So, are expressways anti-pedestrian? Basically, no. Though they clearly were not developed or constructed with walking in mind. In fact, expressways are generally built along secured right-of-way and are limited access facilities. In the Philippines, all expressways are tolled; meaning you have to pay to use them. Expressways are built more for long distance travel and not for the shorter ones where walking is most appropriate.
Are they car-centric? Not necessarily so because they provide a less congested alternative for long distance transport of people (buses and vans) and goods (trucks). Would you rather take the Manila North Road (McArthur Highway) to Baguio City and endure over 7 hours travel time? Or would you take the 4-hour trip via 3 expressways (NLEX, SCTEX and TPLEX)?
Are expressways supposed to reduce traffic on local roads? Yes and no. Yes, because they actually do reduce traffic at the local level when you divert long distance travel to expressways. The math tells us there is subtraction there. However, it is a no in terms of local traffic increasing over time, which should not be charged to expressways, as they are a function of other elements coming into play including population increase and economic growth. This includes a contribution to induced traffic or new trips generated by the perception of infrastructure being adequate and having the capacity to cater to more trips that are not necessarily borne by cars.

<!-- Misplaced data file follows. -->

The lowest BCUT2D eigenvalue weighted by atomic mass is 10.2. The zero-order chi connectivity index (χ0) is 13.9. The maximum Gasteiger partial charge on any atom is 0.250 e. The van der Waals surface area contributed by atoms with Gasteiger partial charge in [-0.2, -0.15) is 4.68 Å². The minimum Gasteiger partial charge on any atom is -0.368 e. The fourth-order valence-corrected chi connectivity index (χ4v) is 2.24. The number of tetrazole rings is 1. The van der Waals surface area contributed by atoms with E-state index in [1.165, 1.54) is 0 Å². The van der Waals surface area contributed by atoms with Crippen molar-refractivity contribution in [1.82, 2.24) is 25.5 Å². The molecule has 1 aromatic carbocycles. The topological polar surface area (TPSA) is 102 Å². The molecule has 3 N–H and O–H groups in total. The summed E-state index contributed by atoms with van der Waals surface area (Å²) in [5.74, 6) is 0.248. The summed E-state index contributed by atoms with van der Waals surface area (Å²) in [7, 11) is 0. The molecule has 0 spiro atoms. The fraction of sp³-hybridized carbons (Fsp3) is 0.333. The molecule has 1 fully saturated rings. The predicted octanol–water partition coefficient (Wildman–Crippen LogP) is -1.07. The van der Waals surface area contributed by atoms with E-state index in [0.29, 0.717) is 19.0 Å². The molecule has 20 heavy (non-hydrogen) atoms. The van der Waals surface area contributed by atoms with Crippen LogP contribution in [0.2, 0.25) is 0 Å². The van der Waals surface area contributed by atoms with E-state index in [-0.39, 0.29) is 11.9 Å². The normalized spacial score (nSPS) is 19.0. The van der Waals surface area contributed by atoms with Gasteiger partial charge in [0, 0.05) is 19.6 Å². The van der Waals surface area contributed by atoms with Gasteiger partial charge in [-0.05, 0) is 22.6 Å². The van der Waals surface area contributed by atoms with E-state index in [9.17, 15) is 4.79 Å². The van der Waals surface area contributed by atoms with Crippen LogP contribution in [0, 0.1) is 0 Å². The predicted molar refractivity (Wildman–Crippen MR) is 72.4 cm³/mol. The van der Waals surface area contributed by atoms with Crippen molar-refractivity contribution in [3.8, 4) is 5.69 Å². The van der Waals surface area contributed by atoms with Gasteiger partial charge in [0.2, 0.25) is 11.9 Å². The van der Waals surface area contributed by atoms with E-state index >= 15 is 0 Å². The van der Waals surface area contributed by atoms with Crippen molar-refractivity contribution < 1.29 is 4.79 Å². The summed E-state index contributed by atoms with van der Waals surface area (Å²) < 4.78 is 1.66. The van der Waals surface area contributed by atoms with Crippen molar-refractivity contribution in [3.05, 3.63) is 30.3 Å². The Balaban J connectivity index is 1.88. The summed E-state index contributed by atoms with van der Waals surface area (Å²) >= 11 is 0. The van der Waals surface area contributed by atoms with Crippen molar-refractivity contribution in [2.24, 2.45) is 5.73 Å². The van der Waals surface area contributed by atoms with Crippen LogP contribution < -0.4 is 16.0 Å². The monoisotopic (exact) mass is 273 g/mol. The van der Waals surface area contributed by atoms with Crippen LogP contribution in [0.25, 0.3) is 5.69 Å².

Do we need more expressways? Probably, but not in the locations or alignments like the one proposed for PAREX. Incidentally, there is another expressway being planned that seems to have escaped the attention of those against PAREX. I am talking about the Laguna Lakeshore Expressway that will be a combination of at-grade (over reclaimed land) and elevated (viaduct over the Laguna de Bai) sections leading to heart of Laguna and towards Quezon province. But that’s another story…